SAT Scores Show That Income, Study Of Arts, Language Give Edge
By ARIELLE LEVIN BECKER | Courant Staff Writer
August 27, 2008
Some of the best SAT scores in Connecticut are posted by students who study Chinese or Latin, participate in the arts, take honors courses, come from wealthy families, and — at least when it comes to math — hold citizenship from another country, according to scores for the class of 2008 released Tuesday.
The data, released by the College Board, which produces the college-entrance exam, detailed the performance of 1.5 million students nationwide who graduated from high school this year, including 36,085 in Connecticut.
As a whole, Connecticut students scored slightly above the national average in reading, slightly below it in math, and well above it in writing. But gaps by race and income persisted, troubling education officials.
The average scores for state public school students rose three points in math, one point in reading and three points in writing over last year.
Seventy-six percent of public school students in Connecticut took the test, the third-highest of any state and well above the national average for public school students, 39 percent. That may be in part because of regional differences, according to the state Department of Education, which noted that the ACT college entrance exam is more popular in the Midwest.
In a written statement, state Education Commissioner Mark K. McQuillan said he was pleased by the strong scores and high participation rate, which he said indicated a large number of students who aspire to attend college. But McQuillan also said he was troubled by enduring gaps in performance between white and minority students.
"We need to find better ways to prepare our black and Hispanic students for college and new ways to engage them in learning," McQuillan said. "This begins with guaranteed access to the PSAT, better preparatory courses for the SAT and a new look at how high schools are structured to meet the needs of all students."
State education officials are working on proposals to reshape the state's high schools by increasing the number of credits and specific courses required for graduation and emphasizing more personalized classrooms to engage students.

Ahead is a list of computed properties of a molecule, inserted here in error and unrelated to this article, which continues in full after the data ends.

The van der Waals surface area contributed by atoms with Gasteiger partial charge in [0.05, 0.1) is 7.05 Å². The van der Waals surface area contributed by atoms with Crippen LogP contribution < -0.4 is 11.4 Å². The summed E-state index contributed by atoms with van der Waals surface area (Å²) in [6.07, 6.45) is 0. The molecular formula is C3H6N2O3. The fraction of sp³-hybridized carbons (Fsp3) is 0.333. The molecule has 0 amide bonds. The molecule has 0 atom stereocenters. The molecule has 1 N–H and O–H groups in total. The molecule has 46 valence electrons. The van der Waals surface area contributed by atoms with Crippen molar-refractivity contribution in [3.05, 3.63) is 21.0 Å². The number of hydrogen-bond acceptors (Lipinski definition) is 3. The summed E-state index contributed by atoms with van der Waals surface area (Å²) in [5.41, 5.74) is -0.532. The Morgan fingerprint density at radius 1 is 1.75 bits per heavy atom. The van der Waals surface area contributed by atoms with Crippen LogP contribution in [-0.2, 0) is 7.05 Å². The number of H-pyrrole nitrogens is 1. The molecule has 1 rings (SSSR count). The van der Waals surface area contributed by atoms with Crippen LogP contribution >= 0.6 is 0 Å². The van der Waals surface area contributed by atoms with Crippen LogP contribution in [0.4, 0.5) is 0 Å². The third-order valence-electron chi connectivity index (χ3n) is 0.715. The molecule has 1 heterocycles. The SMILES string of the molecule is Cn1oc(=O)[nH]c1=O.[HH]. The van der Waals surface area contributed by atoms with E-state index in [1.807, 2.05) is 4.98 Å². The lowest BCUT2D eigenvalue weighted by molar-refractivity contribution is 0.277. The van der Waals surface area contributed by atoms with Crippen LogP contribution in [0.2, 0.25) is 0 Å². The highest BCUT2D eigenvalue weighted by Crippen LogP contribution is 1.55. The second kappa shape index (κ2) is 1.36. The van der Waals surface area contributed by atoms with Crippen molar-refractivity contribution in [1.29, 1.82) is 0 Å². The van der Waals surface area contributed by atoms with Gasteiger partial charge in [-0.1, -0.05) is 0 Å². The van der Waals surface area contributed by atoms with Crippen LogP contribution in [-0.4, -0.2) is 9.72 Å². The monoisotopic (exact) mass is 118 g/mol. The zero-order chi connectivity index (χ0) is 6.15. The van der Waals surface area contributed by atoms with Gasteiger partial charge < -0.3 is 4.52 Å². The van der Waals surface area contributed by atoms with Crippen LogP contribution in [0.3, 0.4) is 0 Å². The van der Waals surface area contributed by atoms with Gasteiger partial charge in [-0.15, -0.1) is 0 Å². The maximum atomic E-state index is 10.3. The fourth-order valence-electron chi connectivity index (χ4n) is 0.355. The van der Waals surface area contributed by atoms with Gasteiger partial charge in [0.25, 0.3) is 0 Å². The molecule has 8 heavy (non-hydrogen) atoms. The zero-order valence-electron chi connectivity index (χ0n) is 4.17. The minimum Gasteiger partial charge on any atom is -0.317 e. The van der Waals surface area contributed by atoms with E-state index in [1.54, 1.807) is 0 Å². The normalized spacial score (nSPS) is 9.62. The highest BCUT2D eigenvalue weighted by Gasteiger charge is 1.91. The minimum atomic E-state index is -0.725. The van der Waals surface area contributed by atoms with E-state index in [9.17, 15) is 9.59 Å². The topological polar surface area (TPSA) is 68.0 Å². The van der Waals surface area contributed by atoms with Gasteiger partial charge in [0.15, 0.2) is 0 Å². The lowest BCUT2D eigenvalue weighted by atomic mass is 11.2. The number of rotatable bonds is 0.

Connecticut students — in public and private schools — averaged 509 on reading, 513 on math, and 513 on writing on the exam, which has a maximum score of 800 in each category. The national average, by contrast, was 502 on reading, 515 on math, and 494 on writing. The state's strong writing performance may reflect Connecticut long history of including writing on its standardized tests, something that many other states have not done until recently.Scores in Connecticut correlated strongly with family income and parents' education levels, as well as other measures including involvement in the arts and foreign language study.
SAT scores have long been correlated along racial lines, reflecting gaps that also appear in Connecticut's own standardized tests. Critics have pointed to disparities in scores among minority and low-income students in questioning the SAT's validity.
With the exception of Asian students, minority students in Connecticut's class of 2008 trailed their white counterparts. White students scored, on average, 529 in reading, 533 in math, and 533 in writing, and Asian students scored 523 in reading, 586 in math, and 536 in writing.
Black students averaged 419 in reading, 407 in math, and 420 in writing. Puerto Rican, Mexican and other Hispanic students also posted lower scores than white or Asian students, averaging below 500 in each category.
The wealthiest students, whose families earned more than $200,000, had an average score more than 140 points higher in each section than the poorest test takers, whose family income was less than $20,000.
The income gap was visible even between students whose families fell into the second-highest income bracket — $160,000 to $200,000 — and those whose families earned more than $200,000; on average, the higher-income students scored more than 25 points higher in each category.
However, that represented a limited sample of the students; only 56 percent of the test-takers provided information about their family income.
U.S. citizens outperformed students who are citizens of other countries in reading and writing, but not in math; the average score for an American student was 509, while students who are citizens of other countries averaged 545.
Students who participated in acting, music, studio art or photography scored well above students who weren't involved in the arts. And students who took more than four years of foreign language posted higher average scores on all sections than those with fewer years. Those who took Chinese and Latin, in particular, posted the highest average scores among students taking languages.
Reprinted with permission of the Hartford Courant.
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